Dorothy Hunter, co-owner of Paw's Natural Pet Emporium in Washington State, has been eating only pet food products since June 19 in order to prove that the food she stocks in her stores is as healthy and delicious as human food, the Tri-City Herald reported.

“You would be surprised how tasty dog and cat food can be when it’s made right,” she told the newspaper. “You really are what you eat and it’s the same for your pets.” Hunter plans to persist with her unusual menu for a full month, eating from her stock only, which excludes food with corn, wheat, soy, all byproducts, fillers, corn gluten, BHA, BHT, ethoxyquin, or propylene glycol. “There are no fillers, or animal (byproducts) or preservatives,” Hunter told the Herald. “We also do our best to make sure we do not carry any edible foods from China or products whose ingredients come from China.”

She selects her products, including dry kibble, canned food, and treats, for nutritional value above all else as this is what she feeds her own dogs — a standard and two teacup Shih Tzus. For herself, favorite treats include dehydrated green beans, while the yummiest selection among her canned cat foods is Tiki brand succulent chicken. "In the dry kibble, I really like the Italian brand and the Natural Balance," Hunter told the Herald.

Comments on Hunter’s publicity stunt inevitably include those who compare her actions to the money-saving measures of the very poor. “As a senior citizen, on social security, I visualize that menu as part of my future,” wrote Carbar4647 in a Fox News comment section. According to the most recent figures from the Department of Agriculture (USDA), 14.5 percent (17.6 million) U.S. households were food insecure at some time during 2012. Of these, 5.7 percent (seven million) had very low food security. As defined by the USDA, very low food security occurs when normal eating patterns of one or more members is disrupted and food intake is reduced at times due to insufficient money or other resources for food.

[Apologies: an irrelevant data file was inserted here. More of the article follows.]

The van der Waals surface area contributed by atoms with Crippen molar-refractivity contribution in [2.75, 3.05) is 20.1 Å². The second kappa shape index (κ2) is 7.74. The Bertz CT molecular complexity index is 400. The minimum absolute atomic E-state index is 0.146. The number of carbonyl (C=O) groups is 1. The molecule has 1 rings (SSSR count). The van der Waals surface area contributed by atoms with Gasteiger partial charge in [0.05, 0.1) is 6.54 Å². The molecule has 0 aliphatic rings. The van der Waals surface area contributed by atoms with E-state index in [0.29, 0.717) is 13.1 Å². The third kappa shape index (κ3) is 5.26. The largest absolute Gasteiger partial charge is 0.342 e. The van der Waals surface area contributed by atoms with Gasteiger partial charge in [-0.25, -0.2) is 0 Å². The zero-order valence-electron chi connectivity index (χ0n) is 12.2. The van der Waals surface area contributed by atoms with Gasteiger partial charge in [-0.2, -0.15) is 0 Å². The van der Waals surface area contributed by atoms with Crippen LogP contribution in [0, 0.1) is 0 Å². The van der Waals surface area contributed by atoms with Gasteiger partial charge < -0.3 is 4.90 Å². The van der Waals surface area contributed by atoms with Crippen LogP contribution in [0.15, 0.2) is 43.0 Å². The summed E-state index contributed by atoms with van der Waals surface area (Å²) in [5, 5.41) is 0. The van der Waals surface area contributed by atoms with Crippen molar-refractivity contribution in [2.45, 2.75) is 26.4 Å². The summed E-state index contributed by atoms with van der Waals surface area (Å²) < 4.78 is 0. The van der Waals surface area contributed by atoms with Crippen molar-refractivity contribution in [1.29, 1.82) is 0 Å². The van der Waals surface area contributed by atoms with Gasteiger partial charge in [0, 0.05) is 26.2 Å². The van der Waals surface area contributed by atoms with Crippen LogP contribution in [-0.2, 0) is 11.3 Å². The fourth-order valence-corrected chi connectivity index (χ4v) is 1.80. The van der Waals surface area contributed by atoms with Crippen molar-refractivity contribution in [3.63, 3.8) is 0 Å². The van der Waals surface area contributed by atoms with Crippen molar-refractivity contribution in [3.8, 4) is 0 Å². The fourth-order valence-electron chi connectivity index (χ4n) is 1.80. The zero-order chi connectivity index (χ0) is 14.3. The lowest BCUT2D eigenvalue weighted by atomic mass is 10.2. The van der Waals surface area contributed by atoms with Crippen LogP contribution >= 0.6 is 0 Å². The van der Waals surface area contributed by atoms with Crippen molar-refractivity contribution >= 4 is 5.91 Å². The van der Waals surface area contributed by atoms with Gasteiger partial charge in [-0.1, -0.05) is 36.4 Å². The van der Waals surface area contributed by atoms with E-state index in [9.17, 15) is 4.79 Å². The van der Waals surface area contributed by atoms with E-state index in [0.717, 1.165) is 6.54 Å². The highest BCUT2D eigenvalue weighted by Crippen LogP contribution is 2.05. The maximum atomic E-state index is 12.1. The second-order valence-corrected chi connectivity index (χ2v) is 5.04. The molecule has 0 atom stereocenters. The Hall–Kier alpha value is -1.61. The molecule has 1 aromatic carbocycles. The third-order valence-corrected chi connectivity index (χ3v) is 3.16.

While hunger is an issue for a substantial number of Americans, hunger and obesity often co-exist within the same communities, families, and most shockingly of all, individuals. The non-profit Food Research and Action Center (FRAC) reports that women who were food insecure were more likely to be overweight than women who were food secure. FRAC also notes that childhood insecurity is “associated with [being] overweight even after controlling for age, race, gender, and family poverty index.” This data suggests that hunger may not exist entirely due to a lack of money but may also be based on poor food choices.

Hunter has a mission that goes beyond publicity and she will not be deterred by haters. "I know people think this is crazy, but I can't stress enough how important it is to read labels and see what's in the food you eat — whether it's pet food or human food,” she told the Herald. “If this month of eating pet food enlightens people to the importance of that, then I'll be happy."